Finance Chiefs Meet: India, U.S. to Reinvigorate Action Against Terrorism-Financing, Money Laundering
India’s Finance Minister Nirmala Sitharaman met with United States Treasury Secretary Janet Yellen in Washington Oct. 14, 2021. (photo via IANS/Twitter.com/FinMinIndia)
By ARUL LOUIS
NEW YORK (IANS) – India and the U.S. have said they would reinvigorate action against terrorism-financing, tax evasion and money laundering after a high-level meeting on economic and financial partnerships led by Finance Minister Nirmala Sitharaman and Treasury Secretary Janet Yellen.
“We continue to strengthen our cooperation in tackling money laundering and combating the financing of terrorism through increased information sharing and coordination,” they said in a joint statement after the Eighth US-India Economic and Financial Partnership meeting Oct. 15 in Washington, which was also attended by Federal Reserve Chair Jerome Powell and Reserve Bank of India Governor Shaktikanta Das.
The meeting of the financial chiefs was the latest in a series of consultations by leaders of the two countries before and after last month’s summit of Prime Minister Narendra Modi and President Joe Biden as New Delhi and Washington draw closer.
Leaders in defense and foreign affairs have met in the two countries in recent weeks.
In their joint statement, Sitharaman and Yellen stressed “the importance of fighting financial crimes and on the effective implementation of the Financial Action Task Force standards to protect our financial systems from abuse.”
The Financial Action Task Force is the Paris-based 49-member international organization that fights terrorism financing and money laundering.
Among the countries that it monitors for the financing of terrorists is Pakistan, which it has placed on its grey list of nations with lax controls on or inadequate safeguards against terrorists getting funds, but the joint statement made no mention of Islamabad.
Sitharaman and Yellen said their countries looked forward to continuing to share information for tackling offshore tax evasion.
They also took up the issue of tax avoidance by multinational companies, which is not necessarily illegal but results in revenue losses for some countries because others have low corporate tax levels to attract companies to situate themselves there.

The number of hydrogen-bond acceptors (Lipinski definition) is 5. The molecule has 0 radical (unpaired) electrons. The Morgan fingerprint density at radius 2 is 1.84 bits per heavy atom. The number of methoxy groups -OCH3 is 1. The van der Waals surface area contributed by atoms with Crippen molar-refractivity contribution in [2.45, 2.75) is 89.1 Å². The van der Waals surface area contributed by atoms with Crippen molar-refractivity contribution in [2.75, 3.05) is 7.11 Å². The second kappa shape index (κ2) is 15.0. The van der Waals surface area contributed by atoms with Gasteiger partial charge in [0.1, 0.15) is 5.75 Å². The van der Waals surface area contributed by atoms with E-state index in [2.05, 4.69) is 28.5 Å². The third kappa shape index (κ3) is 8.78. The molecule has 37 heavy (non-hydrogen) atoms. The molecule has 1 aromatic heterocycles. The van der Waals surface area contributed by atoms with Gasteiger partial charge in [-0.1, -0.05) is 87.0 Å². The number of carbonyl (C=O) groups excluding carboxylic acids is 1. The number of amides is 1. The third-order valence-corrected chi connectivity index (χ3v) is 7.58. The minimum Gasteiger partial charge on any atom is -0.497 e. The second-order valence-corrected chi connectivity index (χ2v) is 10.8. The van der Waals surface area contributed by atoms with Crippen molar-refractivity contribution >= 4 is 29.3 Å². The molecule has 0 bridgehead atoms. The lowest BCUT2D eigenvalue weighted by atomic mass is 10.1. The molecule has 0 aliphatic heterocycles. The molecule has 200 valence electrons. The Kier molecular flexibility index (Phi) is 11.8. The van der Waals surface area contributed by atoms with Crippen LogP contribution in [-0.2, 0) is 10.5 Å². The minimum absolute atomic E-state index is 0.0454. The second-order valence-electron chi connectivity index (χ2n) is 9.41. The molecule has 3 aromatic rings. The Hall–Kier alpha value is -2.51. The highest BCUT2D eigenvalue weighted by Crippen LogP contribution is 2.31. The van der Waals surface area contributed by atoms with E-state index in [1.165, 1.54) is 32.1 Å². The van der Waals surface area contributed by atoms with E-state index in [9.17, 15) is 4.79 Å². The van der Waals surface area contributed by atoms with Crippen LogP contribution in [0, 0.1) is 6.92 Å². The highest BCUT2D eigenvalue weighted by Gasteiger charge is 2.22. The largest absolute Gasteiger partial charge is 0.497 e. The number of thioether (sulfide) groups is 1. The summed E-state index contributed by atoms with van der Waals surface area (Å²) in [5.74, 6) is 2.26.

India and the U.S. would work together for the early adoption of last month’s agreement by the G20 grouping of major economies on taxing multinational corporations, they said.
They called it a “significant accomplishment for updating the international tax architecture” to make it “more stable, fairer, and fit for purpose for the 21st century.”
“We should work together and with other partners at the technical level in order to expeditiously implement Pillars 1 and 2 by 2023,” they said, referring to two of the elements in the agreement on taxation agreed to by 136 countries last month.
Pillar 1 would allow the countries where large multinationals earn their profits and have business activities to tax them and Pillar 2 will set a minimum corporate tax rate of 15 percent.
The U.S. and Indian finance chiefs said they would continue to discuss having a full reciprocal arrangement for an Inter-Governmental Agreement under the Foreign Account Tax Compliance Act that would require individuals and financial institutions having account holdings in the other country to report them to tax authorities in both countries.
With Biden’s high priority for action against global warming, Sitharaman and Yellen’s statement on climate finance was the highlight of their meeting, “reflecting our respective commitments to driving urgent progress in combatting climate change and the critical role of climate finance in achieving this shared global goal.”
They said that that they “reaffirmed the collective developed country goal to mobilize $100 billion annually for developing countries from public and private sources” for climate change mitigation actions.
“We are continuing our successful collaboration on attracting more private sector capital to finance India’s infrastructure needs, which will support growth in both countries.”